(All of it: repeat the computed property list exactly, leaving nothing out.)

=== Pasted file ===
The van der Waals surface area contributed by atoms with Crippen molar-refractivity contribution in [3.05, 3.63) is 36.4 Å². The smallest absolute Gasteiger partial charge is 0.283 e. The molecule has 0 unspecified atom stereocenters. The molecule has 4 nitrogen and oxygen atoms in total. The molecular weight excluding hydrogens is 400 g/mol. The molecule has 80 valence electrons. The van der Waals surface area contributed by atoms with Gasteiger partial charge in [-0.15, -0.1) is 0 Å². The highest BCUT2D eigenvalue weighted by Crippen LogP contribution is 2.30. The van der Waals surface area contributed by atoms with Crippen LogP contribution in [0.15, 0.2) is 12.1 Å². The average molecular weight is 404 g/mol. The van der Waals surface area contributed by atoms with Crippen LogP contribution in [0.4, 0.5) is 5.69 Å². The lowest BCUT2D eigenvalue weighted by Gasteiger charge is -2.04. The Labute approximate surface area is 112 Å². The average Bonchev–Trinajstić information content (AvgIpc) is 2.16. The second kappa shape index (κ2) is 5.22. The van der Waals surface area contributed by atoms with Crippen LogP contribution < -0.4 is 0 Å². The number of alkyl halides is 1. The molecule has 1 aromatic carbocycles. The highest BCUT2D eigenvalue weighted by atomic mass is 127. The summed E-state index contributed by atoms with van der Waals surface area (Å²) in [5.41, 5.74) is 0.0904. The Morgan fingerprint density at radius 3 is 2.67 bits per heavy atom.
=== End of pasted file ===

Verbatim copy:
The van der Waals surface area contributed by atoms with Crippen molar-refractivity contribution in [3.05, 3.63) is 36.4 Å². The smallest absolute Gasteiger partial charge is 0.283 e. The molecule has 0 unspecified atom stereocenters. The molecule has 4 nitrogen and oxygen atoms in total. The molecular weight excluding hydrogens is 400 g/mol. The molecule has 80 valence electrons. The van der Waals surface area contributed by atoms with Gasteiger partial charge in [-0.15, -0.1) is 0 Å². The highest BCUT2D eigenvalue weighted by Crippen LogP contribution is 2.30. The van der Waals surface area contributed by atoms with Crippen LogP contribution in [0.15, 0.2) is 12.1 Å². The average molecular weight is 404 g/mol. The van der Waals surface area contributed by atoms with Crippen LogP contribution in [0.4, 0.5) is 5.69 Å². The lowest BCUT2D eigenvalue weighted by Gasteiger charge is -2.04. The Labute approximate surface area is 112 Å². The average Bonchev–Trinajstić information content (AvgIpc) is 2.16. The second kappa shape index (κ2) is 5.22. The van der Waals surface area contributed by atoms with Crippen LogP contribution < -0.4 is 0 Å². The number of alkyl halides is 1. The molecule has 1 aromatic carbocycles. The highest BCUT2D eigenvalue weighted by atomic mass is 127. The summed E-state index contributed by atoms with van der Waals surface area (Å²) in [5.41, 5.74) is 0.0904. The Morgan fingerprint density at radius 3 is 2.67 bits per heavy atom.